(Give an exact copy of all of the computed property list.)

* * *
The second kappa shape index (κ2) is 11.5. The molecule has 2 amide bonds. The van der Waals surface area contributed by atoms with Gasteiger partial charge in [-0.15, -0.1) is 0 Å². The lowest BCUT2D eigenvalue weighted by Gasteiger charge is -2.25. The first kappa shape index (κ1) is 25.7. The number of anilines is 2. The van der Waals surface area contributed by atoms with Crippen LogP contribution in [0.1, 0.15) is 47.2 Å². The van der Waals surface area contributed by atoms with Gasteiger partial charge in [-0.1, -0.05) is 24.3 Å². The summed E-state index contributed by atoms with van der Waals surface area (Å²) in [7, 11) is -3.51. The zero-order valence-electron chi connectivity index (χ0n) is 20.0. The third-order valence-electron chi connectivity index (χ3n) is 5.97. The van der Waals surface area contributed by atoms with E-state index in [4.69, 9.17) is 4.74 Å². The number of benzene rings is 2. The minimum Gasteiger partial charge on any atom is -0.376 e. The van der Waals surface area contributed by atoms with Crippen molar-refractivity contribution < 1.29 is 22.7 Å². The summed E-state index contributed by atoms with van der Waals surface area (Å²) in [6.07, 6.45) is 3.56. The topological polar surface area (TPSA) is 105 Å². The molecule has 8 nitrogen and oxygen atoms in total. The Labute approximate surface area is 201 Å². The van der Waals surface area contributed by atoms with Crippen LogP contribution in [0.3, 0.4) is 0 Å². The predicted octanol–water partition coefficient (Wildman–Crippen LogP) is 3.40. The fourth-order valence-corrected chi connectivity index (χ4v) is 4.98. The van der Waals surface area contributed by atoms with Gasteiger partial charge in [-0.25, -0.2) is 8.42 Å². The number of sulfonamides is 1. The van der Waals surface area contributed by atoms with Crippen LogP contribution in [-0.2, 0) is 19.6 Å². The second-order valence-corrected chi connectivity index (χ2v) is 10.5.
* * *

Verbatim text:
The second kappa shape index (κ2) is 11.5. The molecule has 2 amide bonds. The van der Waals surface area contributed by atoms with Gasteiger partial charge in [-0.15, -0.1) is 0 Å². The lowest BCUT2D eigenvalue weighted by Gasteiger charge is -2.25. The first kappa shape index (κ1) is 25.7. The number of anilines is 2. The van der Waals surface area contributed by atoms with Crippen LogP contribution in [0.1, 0.15) is 47.2 Å². The van der Waals surface area contributed by atoms with Gasteiger partial charge in [-0.1, -0.05) is 24.3 Å². The summed E-state index contributed by atoms with van der Waals surface area (Å²) in [7, 11) is -3.51. The zero-order valence-electron chi connectivity index (χ0n) is 20.0. The third-order valence-electron chi connectivity index (χ3n) is 5.97. The van der Waals surface area contributed by atoms with E-state index in [4.69, 9.17) is 4.74 Å². The number of benzene rings is 2. The minimum Gasteiger partial charge on any atom is -0.376 e. The van der Waals surface area contributed by atoms with Crippen molar-refractivity contribution < 1.29 is 22.7 Å². The summed E-state index contributed by atoms with van der Waals surface area (Å²) in [6.07, 6.45) is 3.56. The topological polar surface area (TPSA) is 105 Å². The molecule has 8 nitrogen and oxygen atoms in total. The Labute approximate surface area is 201 Å². The van der Waals surface area contributed by atoms with Crippen LogP contribution in [0.3, 0.4) is 0 Å². The predicted octanol–water partition coefficient (Wildman–Crippen LogP) is 3.40. The fourth-order valence-corrected chi connectivity index (χ4v) is 4.98. The van der Waals surface area contributed by atoms with Gasteiger partial charge in [-0.25, -0.2) is 8.42 Å². The number of sulfonamides is 1. The van der Waals surface area contributed by atoms with Crippen LogP contribution in [-0.2, 0) is 19.6 Å². The second-order valence-corrected chi connectivity index (χ2v) is 10.5.